By Kathryn Mayer
CHICAGO — Being an advocate of consumerism in the health care
industry is like being a Cubs fan in Chicago.
You’ve got to have hope, and you’ve got to have patience. Even when evidence — such as rising obesity rates, crippling health care costs and consumer confusion — points to the contrary.
That was the word from Ann Mond Johnson, chair of benefits platform ConnectedHealth, during a keynote address Wednesday at the Private Health Care Exchanges Conference in Chicago, hosted by Employee Benefit News and Employee Benefit Adviser.
“We talk about [consumerism] over and over and over, and nothing seems to happen with it,” she said. “But you’ve got to keep being optimistic.”
And, perhaps more importantly, brokers, benefits managers and others in the health care industry have to work hard at achieving it.
“We’re seeing signs that it’s happening,” Johnson said. Plus, consumers want it.
“The trends we’re finally seeing are colliding with our expectations,” she said.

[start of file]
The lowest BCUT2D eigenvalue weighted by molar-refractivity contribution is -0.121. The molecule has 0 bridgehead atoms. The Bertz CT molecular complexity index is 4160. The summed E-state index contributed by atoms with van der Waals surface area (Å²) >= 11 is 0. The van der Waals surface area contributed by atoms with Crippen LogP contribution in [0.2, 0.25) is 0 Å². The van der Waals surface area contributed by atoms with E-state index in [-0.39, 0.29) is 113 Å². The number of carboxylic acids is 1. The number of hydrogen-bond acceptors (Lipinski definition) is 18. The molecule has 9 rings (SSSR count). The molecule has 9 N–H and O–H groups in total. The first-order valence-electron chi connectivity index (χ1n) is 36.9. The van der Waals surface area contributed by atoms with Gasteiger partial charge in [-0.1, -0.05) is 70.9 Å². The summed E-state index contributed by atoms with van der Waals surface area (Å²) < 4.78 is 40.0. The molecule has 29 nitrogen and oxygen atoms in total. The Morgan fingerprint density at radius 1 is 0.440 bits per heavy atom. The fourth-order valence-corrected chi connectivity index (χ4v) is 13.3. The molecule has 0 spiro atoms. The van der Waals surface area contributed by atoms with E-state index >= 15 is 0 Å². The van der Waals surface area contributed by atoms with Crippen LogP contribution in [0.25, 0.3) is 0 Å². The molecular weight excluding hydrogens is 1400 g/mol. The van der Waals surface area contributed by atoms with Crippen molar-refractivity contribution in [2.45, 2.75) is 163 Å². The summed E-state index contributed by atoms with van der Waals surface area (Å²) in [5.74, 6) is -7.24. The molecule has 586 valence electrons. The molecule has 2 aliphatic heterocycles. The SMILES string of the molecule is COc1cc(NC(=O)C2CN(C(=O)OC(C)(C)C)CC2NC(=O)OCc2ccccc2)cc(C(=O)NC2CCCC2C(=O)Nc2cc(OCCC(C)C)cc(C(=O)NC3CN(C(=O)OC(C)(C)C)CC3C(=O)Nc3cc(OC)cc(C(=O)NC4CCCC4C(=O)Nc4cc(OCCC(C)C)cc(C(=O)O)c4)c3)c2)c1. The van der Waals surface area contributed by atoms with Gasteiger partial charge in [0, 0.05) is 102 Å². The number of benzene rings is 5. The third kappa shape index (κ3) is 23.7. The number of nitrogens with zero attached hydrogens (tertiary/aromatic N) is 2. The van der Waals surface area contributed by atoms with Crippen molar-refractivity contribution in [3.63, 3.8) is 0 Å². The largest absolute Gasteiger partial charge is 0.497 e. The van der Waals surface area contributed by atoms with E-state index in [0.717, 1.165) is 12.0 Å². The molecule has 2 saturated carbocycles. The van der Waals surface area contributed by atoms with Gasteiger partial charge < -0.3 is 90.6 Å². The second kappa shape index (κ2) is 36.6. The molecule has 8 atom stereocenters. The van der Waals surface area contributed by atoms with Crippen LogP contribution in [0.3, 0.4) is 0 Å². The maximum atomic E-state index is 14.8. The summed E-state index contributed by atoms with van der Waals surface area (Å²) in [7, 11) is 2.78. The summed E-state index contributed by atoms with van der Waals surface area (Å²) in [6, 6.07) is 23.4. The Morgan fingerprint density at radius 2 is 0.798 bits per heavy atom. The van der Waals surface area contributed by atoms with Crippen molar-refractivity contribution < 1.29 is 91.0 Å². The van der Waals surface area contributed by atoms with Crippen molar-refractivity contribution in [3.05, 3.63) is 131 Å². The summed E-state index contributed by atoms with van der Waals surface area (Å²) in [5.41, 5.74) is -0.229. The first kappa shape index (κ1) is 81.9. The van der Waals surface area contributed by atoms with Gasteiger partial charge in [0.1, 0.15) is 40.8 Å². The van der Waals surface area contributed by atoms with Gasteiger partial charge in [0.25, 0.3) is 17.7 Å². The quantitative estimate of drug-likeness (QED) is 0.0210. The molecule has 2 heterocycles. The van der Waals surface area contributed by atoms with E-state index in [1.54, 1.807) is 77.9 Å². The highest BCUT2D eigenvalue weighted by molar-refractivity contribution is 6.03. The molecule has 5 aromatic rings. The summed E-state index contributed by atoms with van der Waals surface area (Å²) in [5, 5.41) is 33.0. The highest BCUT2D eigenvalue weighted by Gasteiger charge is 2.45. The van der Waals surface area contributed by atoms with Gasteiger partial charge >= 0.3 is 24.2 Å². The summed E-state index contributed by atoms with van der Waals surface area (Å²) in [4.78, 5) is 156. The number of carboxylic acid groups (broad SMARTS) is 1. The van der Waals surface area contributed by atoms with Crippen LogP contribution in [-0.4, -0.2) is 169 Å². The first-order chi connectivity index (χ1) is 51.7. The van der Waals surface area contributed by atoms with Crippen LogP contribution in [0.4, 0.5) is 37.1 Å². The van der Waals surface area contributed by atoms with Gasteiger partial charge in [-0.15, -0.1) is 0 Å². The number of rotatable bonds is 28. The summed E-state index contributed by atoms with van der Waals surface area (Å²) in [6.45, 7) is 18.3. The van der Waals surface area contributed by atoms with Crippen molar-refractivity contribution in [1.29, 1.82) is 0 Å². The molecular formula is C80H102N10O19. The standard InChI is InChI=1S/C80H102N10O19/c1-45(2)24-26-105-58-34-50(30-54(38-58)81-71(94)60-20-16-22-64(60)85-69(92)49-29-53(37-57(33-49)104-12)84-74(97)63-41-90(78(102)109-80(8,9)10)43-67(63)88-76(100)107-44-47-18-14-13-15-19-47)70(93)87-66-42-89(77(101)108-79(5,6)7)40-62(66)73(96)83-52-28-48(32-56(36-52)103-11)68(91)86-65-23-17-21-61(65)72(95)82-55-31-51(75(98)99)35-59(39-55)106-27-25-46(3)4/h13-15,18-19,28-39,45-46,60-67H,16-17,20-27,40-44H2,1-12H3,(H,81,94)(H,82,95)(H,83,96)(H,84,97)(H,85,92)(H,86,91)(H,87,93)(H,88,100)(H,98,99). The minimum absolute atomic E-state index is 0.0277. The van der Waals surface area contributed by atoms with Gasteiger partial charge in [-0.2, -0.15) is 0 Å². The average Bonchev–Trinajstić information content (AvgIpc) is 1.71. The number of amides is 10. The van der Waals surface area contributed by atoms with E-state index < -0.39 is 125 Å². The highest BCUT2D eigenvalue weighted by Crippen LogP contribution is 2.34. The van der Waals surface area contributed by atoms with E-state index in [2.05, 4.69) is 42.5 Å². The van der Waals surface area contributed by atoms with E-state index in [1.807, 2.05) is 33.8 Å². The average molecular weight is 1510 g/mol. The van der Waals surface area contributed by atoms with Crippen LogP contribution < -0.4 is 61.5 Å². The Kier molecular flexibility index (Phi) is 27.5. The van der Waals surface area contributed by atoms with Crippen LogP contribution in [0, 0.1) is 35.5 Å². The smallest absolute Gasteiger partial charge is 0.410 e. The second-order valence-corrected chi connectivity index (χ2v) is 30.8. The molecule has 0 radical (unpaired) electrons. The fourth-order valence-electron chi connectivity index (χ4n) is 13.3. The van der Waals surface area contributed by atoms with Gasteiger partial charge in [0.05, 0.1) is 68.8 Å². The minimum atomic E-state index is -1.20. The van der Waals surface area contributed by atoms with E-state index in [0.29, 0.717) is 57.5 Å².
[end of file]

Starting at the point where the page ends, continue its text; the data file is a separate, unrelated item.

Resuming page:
Among them? Value-based purchasing, the popularity of wearables and fitness trackers, the increasing importance of fitness apps and mobile devices, and the fact that more consumers are spending dollars on looking good and feeling better. And there’s the knowledge that physical health is just one component of overall well-being.
“We’re realizing that stress can make us sick … and employers should work on addressing that problem,” she said. Employers should also be attentive to employees’ financial problems and concerns, which take a toll on workers and productivity.
“Other aspects affect our health,” Johnson said.
Having information on the growing trends can help those in the industry, she explained.
If transparency and convenience, for example, are what consumers want (in the form of cost information, fitness data on apps and social media pages), then the industry should give it to them, she said.
There should also be a renewed focus on financials, Johnson said. In the coming years, she predicted, “health care decisions will be recast as financial decisions. You can explain, for example, that losing weight today will help you save money 20 years from now.”
“We have the ability to help people make decisions and provide them context,” she added. “If we want [consumers] to be accountable for [their health], then we have to make them aware.”
One key way to do this, she said, is to simplify the process: Explain health insurance plans, explain products—and in simple English, without using industry jargon.
“Health insurance,” she said, “may be boring, but it doesn’t have to be incomprehensible.”
Originally published on BenefitsPro.com